Executions and the phantom piano: Tours peek into chilling Winnipeg stories, places
Winnipeg's wealth of the supernatural long acknowledged, even getting a nod from Sir Arthur Conan Doyle
Matthew Komus has a skeleton key to some of Winnipeg's creepiest locales and he wants you to hang out with him — well, not literally.
But executions are part of the city's darker lore and Komus's Winnipeg Ghost Walk tour will take you to the surprising place they happened.
"In Old Market Square, a lot of people don't realize, there used to be one of the first prisons in the province," he said, adding that in the late 1800s, a life sentence for a crime really meant death.
So that modern gathering place, popular for concerts and food trucks and winter skating, was also the scene of three hangings.
"If people go there now for summer time — it's Fringe Festival and it's Jazz Festival and you're out enjoying a beer next to the Cube stage — if you went back to the 1870s and looked up, someone would have been swinging from the gallows right above you," Komus said.
"This actually happened and this was the spot it happened on."
The author of Haunted Winnipeg often uses that spot to set the tone for his tour, which focuses its attention around the Exchange District and reveals, among other things, who is still performing — almost 100 years after his death — at the Burton Cummings Theatre and where the most haunted building in Winnipeg stands.
One of the city's best known spots for ghost stories is the 114-year-old Fort Garry Hotel on Broadway, but lesser known — though possibly just as haunted — is the Marlborough Hotel on Smith Street.
The building, which opened in 1914 as the Olympia Hotel, once had a live-in residence on the top. The woman who lived there had a piano in her suite and would put on concerts for hotel staff and guests, Komus said.
After she died, her suite was renovated into meeting rooms at the hotel. But to this day, hotel guests and employees say they will often hear a piano playing.
"Sometimes it'll be in the middle of the night and they can hear piano music. The only problem is, they haven't had a piano there in over three decades," Komus said.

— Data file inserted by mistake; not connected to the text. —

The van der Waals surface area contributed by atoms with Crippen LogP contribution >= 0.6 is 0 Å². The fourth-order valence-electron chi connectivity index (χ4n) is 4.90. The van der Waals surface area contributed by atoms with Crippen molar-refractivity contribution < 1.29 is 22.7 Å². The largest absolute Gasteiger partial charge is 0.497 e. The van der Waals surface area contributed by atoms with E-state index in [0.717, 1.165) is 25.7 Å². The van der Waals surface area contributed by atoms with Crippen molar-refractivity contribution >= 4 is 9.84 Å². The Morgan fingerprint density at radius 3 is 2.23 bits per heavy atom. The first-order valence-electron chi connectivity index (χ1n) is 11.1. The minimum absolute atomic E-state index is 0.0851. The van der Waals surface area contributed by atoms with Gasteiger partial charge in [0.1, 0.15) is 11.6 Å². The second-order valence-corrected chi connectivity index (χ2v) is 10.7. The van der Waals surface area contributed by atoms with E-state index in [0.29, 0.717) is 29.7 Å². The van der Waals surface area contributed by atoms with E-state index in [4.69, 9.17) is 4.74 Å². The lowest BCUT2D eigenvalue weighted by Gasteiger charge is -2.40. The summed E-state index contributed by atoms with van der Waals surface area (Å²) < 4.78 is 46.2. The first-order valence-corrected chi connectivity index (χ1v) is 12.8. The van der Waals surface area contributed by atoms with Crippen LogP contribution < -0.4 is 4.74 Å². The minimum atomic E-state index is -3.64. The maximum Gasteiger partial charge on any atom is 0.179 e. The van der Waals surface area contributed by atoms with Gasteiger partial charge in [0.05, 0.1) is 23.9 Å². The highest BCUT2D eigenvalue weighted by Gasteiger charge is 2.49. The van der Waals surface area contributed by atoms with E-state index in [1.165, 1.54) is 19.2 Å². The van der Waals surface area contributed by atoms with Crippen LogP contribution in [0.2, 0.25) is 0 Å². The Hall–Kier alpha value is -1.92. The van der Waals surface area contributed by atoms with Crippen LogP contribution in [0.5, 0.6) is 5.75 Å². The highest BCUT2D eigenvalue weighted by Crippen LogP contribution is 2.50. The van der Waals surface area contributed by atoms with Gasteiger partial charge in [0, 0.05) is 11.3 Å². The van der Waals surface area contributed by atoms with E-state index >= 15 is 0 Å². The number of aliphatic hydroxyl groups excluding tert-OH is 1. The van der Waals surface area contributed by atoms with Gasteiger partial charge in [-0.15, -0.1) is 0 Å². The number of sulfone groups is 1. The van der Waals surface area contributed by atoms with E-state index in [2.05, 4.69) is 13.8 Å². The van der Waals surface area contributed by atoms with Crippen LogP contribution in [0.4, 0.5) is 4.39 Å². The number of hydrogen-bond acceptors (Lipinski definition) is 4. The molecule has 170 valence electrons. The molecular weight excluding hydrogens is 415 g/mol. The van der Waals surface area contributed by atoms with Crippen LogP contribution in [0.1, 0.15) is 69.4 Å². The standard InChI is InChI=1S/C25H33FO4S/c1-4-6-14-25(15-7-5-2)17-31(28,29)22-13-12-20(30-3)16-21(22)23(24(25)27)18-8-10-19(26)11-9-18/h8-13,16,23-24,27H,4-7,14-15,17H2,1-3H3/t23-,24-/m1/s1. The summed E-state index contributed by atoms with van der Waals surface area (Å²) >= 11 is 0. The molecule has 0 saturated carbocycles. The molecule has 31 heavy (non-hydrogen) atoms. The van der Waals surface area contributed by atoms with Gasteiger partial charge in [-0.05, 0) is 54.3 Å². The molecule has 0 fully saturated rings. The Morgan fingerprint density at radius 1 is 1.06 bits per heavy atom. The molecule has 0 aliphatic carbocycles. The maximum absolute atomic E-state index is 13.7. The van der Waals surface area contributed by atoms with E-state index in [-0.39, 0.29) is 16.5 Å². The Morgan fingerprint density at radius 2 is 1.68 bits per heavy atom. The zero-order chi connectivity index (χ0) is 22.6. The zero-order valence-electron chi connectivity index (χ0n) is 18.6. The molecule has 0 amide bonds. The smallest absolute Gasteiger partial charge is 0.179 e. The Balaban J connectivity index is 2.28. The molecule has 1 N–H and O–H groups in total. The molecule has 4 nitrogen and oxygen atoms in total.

He has been giving the tours for nine years now, and was struck with the idea after working for about six years as a tour guide focused on history and architecture. He kept being asked, "Is this building haunted?" or "Does this building have a ghost?"
"I started to realize there was a lot of interest or demand for that," Komus said, noting that he once led a modernist architecture tour and over the entire summer, it saw a grand total of 12 people.
When he offered his first ghost tour, by comparison, it was a cold and wet night and Komus expected no one to show up. Instead, 20 hardy souls were ready to go.
The tours have become so popular now that reservations are advised, even though 50 people can be accommodated during the 90-minute walk.
His stories have been gathered from newspapers and other literature, through interviews, and by watching news clips like the 1979 CBC story about the hauntings at the old Masonic Temple at the corner of Donald Street and Ellice Avenue.
While most places have been open and willing to chat about their unexplained phenomenon, Komus did run up against some resistance from churches, cemeteries and old Catholic-run schools when he was writing his book.
"None of them wanted to take part. But by and large, businesses were pretty much on board with it," he said.
Winnipeg's wealth of the supernatural has long been acknowledged, even getting a nod from Sir Arthur Conan Doyle. The Sherlock Holmes author had become interested in spiritualism and life after death when he passed through the city in 1923.
"When I considered the wonderful psychical phenomena of the one circle seen with my own eyes and the religious atmosphere of the other, I came away with the conclusion that Winnipeg stands very high among the places we have visited for its psychic possibilities," the author said.
Despite his many tours, Komus admits he hasn't actually encountered any of the ghosts he talks about.
However, he did have a scare at Seven Oaks House Museum, one of the oldest surviving residences in Manitoba, where he worked — and where he says he would sometimes hear inexplicable noises. One day, it was footsteps on the front porch.
That isn't unusual in itself, since people like to use the grounds or walk through. But that year, staff had put out some ant poison in the yard and Komus wanted to warn anyone who happened to be dog walking.
He went to check on the person who was walking around, but no one was there. He and his co-worker walked the perimeter of the building and met at the back without seeing anyone.
"We checked the bushes, checked around and there's just not a single person on site," he said.
The Winnipeg Ghost Walk tours began for the season on Oct. 5, and run every Thursday, Friday and Saturday in October, as well as Oct. 30 and 31.
They go from 7 p.m. until 8:30 p.m. Tickets are $15 for an adult and $12 for students and seniors.
Bike and boo
For those so inclined, a different version of the ghost tour is being peddled for Oct. 28.
Organized by Bike Winnipeg, the pedal-powered tour goes from 7 p.m. until 8:30 p.m. and will take participants through downtown and the Exchange District, and into Old St. Boniface.
The tour will include, among other tales, stories about a woman vanishing into thin air at the Fort Garry Hotel and spirits reaching out from beyond the grave at the Pantages Theatre.
"Early Winnipeg was a booming city full of excitement, with no shortage of murders, cheating lovers and tragic accidents. All play a role in Winnipeg's reputation as one of Canada's most haunted places," the event bill states.
The pedal-powered ghost tour starts at The Forks skating canopy. Tickets are $15.